WASHINGTON -- The Supreme Court on Monday decided that jails may perform suspicionless strip searches on new inmates regardless of the gravity of their alleged offenses.
In 2005, Albert Florence was riding in the passenger seat as his wife drove him and one of their three children to her mother's house for dinner. A New Jersey state trooper pulled the car over and arrested Florence under a civil contempt order for failure to pay a fine that he had, in fact, paid in full. Over the course of six days, he was taken to two county jails and strip searched upon entry to each, even though there was no reason to suspect that he was carrying any contraband that threatened jailhouse security, let alone that he was guilty of any criminal offense.
During the high court's oral argument in October, Florence’s lawyer, Thomas Goldstein, urged the justices to adopt a "reasonable suspicion" standard for strip searching upon prison intake, a standard that would vindicate his client's constitutional rights and serve to deter similar situations in the future.
The justices rejected that suggestion in a 5-4 decision along ideological lines. The majority held in Florence v. Board of Chosen Freeholders that a you-can-strip-seach-'em-all rule strikes the better balance between inmates' rights and jailhouse security than case-by-case determinations of suspicion left to the discretion of the intake officers.
"In addressing this type of constitutional claim, courts must defer to the judgment of correctional officials unless the record contains substantial evidence showing their policies are an unnecessary or unjustified response to problems of jail security," Justice Anthony Kennedy wrote for himself, Chief Justice John Roberts and Justices Antonin Scalia, Clarence Thomas and Samuel Alito. "That necessary showing has not been made in this case."
"The admission of inmates creates numerous risks for facility staff, for the existing detainee population, and for a new detainee himself or herself," wrote Kennedy, citing "well-documented" instances of new admittees introducing contraband and contagion into the general population.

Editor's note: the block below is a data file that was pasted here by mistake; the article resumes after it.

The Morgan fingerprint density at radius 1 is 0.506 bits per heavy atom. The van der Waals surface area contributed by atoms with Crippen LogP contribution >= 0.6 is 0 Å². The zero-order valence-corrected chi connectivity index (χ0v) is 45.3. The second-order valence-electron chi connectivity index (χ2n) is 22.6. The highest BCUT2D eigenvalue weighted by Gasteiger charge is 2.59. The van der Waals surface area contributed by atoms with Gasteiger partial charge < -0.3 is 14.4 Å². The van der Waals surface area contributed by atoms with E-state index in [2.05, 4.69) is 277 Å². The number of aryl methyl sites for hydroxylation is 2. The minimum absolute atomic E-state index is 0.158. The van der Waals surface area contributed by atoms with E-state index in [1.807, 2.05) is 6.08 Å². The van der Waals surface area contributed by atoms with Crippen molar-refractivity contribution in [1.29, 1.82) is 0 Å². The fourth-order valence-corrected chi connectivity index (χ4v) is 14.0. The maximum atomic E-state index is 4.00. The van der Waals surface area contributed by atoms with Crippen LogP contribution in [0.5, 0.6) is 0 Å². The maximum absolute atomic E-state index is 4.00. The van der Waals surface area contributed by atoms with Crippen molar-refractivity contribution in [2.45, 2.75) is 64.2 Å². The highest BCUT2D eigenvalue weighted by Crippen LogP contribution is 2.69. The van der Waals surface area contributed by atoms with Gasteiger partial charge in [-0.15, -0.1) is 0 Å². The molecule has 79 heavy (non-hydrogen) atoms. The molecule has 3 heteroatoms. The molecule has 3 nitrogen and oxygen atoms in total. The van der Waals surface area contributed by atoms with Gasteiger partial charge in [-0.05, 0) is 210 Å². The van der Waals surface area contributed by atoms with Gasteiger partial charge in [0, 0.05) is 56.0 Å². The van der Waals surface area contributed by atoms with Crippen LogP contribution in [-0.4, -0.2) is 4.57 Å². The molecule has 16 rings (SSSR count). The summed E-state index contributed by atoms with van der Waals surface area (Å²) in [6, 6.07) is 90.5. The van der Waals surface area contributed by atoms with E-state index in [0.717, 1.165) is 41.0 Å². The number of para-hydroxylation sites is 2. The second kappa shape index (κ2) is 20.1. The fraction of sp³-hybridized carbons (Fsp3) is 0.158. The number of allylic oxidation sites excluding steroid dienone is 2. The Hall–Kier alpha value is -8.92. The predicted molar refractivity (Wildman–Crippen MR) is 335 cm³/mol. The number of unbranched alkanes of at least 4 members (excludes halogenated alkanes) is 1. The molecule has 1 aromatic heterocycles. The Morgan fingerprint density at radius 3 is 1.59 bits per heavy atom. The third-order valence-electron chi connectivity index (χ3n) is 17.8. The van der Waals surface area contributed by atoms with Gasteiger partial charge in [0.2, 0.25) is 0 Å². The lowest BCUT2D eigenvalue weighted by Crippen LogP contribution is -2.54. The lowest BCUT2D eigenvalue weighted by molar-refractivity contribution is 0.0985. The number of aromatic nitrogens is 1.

The court refused to exempt minor offenders such as Florence from strip searches, stating that "[p]eople detained for minor offenses can turn out to be the most devious and dangerous criminals." As evidence for that claim, the majority invoked 9/11. "One of the terrorists involved in the September 11 attacks was stopped and ticketed for speeding just two days before hijacking Flight 93," Kennedy wrote.
Kennedy lost Thomas' vote, however -- and with it, the majority -- for the section of his opinion limiting the decision from reaching cases in which detainees will neither be entered into the general population nor put into "substantial contact with other detainees."
Roberts and Alito both wrote separately to emphasize their support for a narrow application of the ruling despite Thomas' defection. "Most of those arrested for minor offenses are not dangerous, and most are released from custody prior to or at the time of their initial appearance before a magistrate," Alito wrote. "For these persons, admission to the general jail population, with the concomitant humiliation of a strip search, may not be reasonable, particularly if an alternative procedure is feasible."
The ruling is "a significant victory for jail administrators," said professor Orin Kerr, a Fourth Amendment expert at George Washington University School of Law. "This gives them breathing room, but it's not limitless."
Justice Stephen Breyer, joined by Justices Ruth Bader Ginsburg, Sonia Sotomayor and Elena Kagan, dissented, noting that strip searches can include a male detainee's "spreading and/or lifting his testicles" and a female detainee's "squat[ting] to expose the vagina."
"In my view, such a search of an individual arrested for a minor offense that does not involve drugs or violence -- say a traffic offense, a regulatory offense, an essentially civil matter, or any other such misdemeanor -- is an 'unreasonable search' forbidden by the Fourth Amendment, unless prison authorities have reasonable suspicion to believe that the individual possesses drugs or other contraband," Breyer wrote.
In a separate opinion handed down Monday, the Supreme Court in Rehberg v. Paulk unanimously held that plaintiffs cannot sue government witnesses for violating their constitutional rights in grand jury proceedings. Government witnesses already had absolute immunity from suit should they perjure themselves or commit other wrongs in trial testimony. Alito, writing for all nine justices, saw "no sound reason to draw a distinction for this purpose between grand jury and trial witnesses."
This story has been updated to provide further information on the strip search decision and to note the government witnesses ruling.